PVC (which is not recyclable): causes cancer, birth defects, respiratory diseases, liver failure, blindness, and more

Phthalates (not recyclable): endocrine disruption, asthma, and often disposed of by incineration causing cancer, birth defects, reproductive issues etc.

Polycarbonates with Bisphenol A (water bottles): Bisphenol A is linked to cancers, hyperactivity, and hormonal problems, even in small doses

(More can be seen at: www.

Statistics show that 85-90% of all bottles and almost 100% of remaining plastics end up in the ocean or landfill, where it remains intact for up to 1000 years. It does not break down, but the harmful chemicals can be leached into soil, water, or eaten by wildlife, and aquatic biota (and then we eat those contaminated fish).

So what can be done you ask?  Well a number of countries have already banned the distribution of plastic bags in stores, and Ireland imposed a fee (which dropped plastic bag use by 90%!!). Over in the US, as usual, San Francisco was the first to ban plastic bags, however when neighboring areas tried to accomplish the same goal, they were sued by the American Chemistry Council (who loves to pretend they are pro-environment to ensure future company gain), and other plastic industries who do not want to lose business. Well “earth to chemists”: how long do you thing you can keep this up with a non- sustainable material business plan and a growing population?!

So I tried to ban plastic from my life… I kept forgetting my reusable bag for the grocery store, but after I had to walk home carrying more than I could, dropping things every two feet, yogurt dropping and exploding all over me, I found a way to remember. I took my dog out with my “biodegradable” bag, and figured I would call the company to find out what it’s made of. The girl was very chipper and proud to be associated with her “zero waste USA” company.  When I asked what the bags are made of, she replied, “our bags are very special; they are oxo- biodegradable, which means that they are made with about 40% recycled plastic, and 60% new plastic.” I replied, “plastic??? Did I hear you right?? So you guys just lie on your label?!” She quickly said she would send me the data, which she did. This product is treated with a chemical called TDPA (which I can’t seem to find real data on) to breakdown when exposed to heat and oxygen in a landfill. Unfortunately for them, I am an engineer who is well aware that landfills function in anaerobic conditions (without oxygen). Soooo… their bags will not biodegrade – there will just be more plastic, in a landfill, with biodegradable material (poop) within them.  I need to do more research on corn-based doggie disposal products, and their apparent methane release, as well as other products, to determine if I need to create something, or if there is something out there already.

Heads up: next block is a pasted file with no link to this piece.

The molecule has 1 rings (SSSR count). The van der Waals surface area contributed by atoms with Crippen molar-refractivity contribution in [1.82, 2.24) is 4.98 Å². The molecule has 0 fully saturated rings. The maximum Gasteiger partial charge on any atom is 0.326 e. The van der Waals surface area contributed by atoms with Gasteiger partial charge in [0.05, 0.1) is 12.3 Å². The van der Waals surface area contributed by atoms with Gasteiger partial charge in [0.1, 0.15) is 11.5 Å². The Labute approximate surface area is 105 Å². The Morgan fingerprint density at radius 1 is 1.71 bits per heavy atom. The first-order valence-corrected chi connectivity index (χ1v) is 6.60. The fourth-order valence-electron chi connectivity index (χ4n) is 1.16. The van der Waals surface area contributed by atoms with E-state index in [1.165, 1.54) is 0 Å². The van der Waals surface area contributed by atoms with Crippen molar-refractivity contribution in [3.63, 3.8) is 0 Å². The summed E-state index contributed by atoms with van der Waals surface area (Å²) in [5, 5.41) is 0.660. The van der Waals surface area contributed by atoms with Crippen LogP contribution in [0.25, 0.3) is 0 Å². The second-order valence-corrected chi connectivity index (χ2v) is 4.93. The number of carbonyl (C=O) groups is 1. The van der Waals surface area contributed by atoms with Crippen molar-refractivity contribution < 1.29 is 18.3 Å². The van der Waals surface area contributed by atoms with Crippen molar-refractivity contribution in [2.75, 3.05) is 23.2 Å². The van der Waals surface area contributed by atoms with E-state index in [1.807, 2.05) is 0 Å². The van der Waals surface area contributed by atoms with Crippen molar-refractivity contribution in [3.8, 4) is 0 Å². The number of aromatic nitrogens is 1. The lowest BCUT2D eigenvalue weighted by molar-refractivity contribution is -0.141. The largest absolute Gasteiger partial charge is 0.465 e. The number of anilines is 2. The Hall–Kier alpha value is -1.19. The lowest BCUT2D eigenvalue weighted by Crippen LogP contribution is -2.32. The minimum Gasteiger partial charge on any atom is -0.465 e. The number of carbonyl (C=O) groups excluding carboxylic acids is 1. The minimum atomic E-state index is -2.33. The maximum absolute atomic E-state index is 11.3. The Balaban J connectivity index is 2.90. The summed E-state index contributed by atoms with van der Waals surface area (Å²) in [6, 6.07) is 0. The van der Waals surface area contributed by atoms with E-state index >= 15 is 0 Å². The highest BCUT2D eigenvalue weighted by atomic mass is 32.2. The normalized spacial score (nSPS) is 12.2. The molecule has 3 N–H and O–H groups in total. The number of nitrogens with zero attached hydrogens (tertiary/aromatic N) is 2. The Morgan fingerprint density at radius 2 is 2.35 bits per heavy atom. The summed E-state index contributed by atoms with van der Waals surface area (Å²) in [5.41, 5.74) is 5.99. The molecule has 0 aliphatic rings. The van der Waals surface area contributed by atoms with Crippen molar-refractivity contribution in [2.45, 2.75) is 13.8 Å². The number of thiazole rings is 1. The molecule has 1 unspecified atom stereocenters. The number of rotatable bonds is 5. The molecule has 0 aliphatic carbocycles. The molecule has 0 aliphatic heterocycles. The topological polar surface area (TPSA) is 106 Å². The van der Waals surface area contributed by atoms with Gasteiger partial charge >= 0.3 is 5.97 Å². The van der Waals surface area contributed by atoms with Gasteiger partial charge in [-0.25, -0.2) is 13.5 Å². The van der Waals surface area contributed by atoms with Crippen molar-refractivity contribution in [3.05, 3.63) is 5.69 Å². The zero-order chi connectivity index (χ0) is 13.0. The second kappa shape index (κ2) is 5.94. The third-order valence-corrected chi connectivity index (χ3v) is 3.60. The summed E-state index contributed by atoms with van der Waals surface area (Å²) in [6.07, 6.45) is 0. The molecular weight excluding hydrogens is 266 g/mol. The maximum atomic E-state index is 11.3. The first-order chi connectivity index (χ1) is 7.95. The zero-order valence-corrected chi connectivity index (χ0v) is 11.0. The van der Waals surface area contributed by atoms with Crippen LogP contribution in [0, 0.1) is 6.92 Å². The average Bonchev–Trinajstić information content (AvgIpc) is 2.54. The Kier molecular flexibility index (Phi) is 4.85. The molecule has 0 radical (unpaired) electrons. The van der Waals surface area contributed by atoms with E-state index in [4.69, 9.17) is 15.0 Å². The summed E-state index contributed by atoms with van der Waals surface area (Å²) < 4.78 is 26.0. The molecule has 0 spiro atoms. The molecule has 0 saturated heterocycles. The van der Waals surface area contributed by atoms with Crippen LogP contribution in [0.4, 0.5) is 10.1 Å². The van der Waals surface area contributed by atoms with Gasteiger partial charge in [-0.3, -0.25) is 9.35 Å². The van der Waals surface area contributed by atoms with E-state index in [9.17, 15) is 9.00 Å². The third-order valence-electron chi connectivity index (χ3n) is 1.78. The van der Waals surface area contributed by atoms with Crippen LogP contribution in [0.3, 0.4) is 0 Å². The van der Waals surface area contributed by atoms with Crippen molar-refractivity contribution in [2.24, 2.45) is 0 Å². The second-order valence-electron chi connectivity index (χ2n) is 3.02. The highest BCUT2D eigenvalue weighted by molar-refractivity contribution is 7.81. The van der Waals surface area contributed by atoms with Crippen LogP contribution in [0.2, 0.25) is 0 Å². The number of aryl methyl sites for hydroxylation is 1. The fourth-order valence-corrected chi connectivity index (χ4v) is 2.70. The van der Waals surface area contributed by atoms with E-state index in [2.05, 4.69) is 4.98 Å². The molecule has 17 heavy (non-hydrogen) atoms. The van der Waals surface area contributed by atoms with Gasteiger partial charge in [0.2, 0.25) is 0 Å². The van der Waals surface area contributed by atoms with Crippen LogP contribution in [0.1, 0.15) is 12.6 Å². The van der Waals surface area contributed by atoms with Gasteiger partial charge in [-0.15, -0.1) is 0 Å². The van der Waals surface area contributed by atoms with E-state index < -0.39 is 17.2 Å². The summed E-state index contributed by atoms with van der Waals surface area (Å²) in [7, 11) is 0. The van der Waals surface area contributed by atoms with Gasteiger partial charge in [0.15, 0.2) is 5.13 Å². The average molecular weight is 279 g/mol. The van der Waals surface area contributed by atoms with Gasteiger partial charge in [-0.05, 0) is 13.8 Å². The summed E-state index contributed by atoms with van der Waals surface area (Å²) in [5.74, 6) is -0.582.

In conclusion, everything in the world is connected, so everyone makes a difference. Refuse to use single use plastics by using reusable bags, water bottles, and buying products with less, or no packaging,  and you too will be a superhero for yourself, and the planet!

Dog Waste Bag Dispensers



Don’t Fertilize During Wet Season!!!

lwreng lwrspanI use Lakewood Ranch, Florida as an example of low impact development for the aesthetic use of vegetative swales in place of curb and gutter. Now I can also use this area as an example of responsible planning as they banned the use of fertilizers during the wet season!!! This will help prevent algae blooms (eutrophication) by eliminating excess nutrient load to natural and man made water bodies!

Don’t drink bottled water, you may get E.coli, while some kid’s urine causes a public water facility to dump all storage, oh, and Cleveland rocks!


So are we really surprised to hear issues with bottled water?  Well, we should be shocked the E.coli contamination in Pennsylvania was actually found before people got sick!  Due to lack of regulation on bottled water, many “less than perfect” batches are sold to millions every day.  Of course the company is saying that the lab that tested the water made an error while testing.  Just to clarify, E.coli bacteria lives in human and animal waste, and is fatal to babies, and the elderly.  Labs are pretty much guarenteed to be E.coli free.  Meanwhile in public municipality world, the city of Portland dumped 38 million gallons of treated drinking water because some dumb high school kid thought it would be funny to pee in it.  Many think this was wasteful, but if it didn’t happen, I wouldn’t be able to use it as an example.  Do you think a bottled water company, who doesn’t need to answer to any government authority, would waste product like that? Definitely not.

Now for a superhero public WTP story with all the makings of a triumphant midwest legend: In 2006 Fiji took a swing at Cleveland tap water saying “The label says Fiji because it’s not bottled in Cleveland”.  Well Cleveland did some testing, and it found that the bottled water contained 6.3 micrograms of arsenic per liter; the city’s tap water was arsenic free. Fiji apologized, and it was a “W” for water utility directors, and those in Cleveland where “W’s” are rare (it’s Lebron Jame’s fault, right?).  Seriously…do we need more reasons to not drink bottled water? Let’s list them anyway:

First, the quality is not better: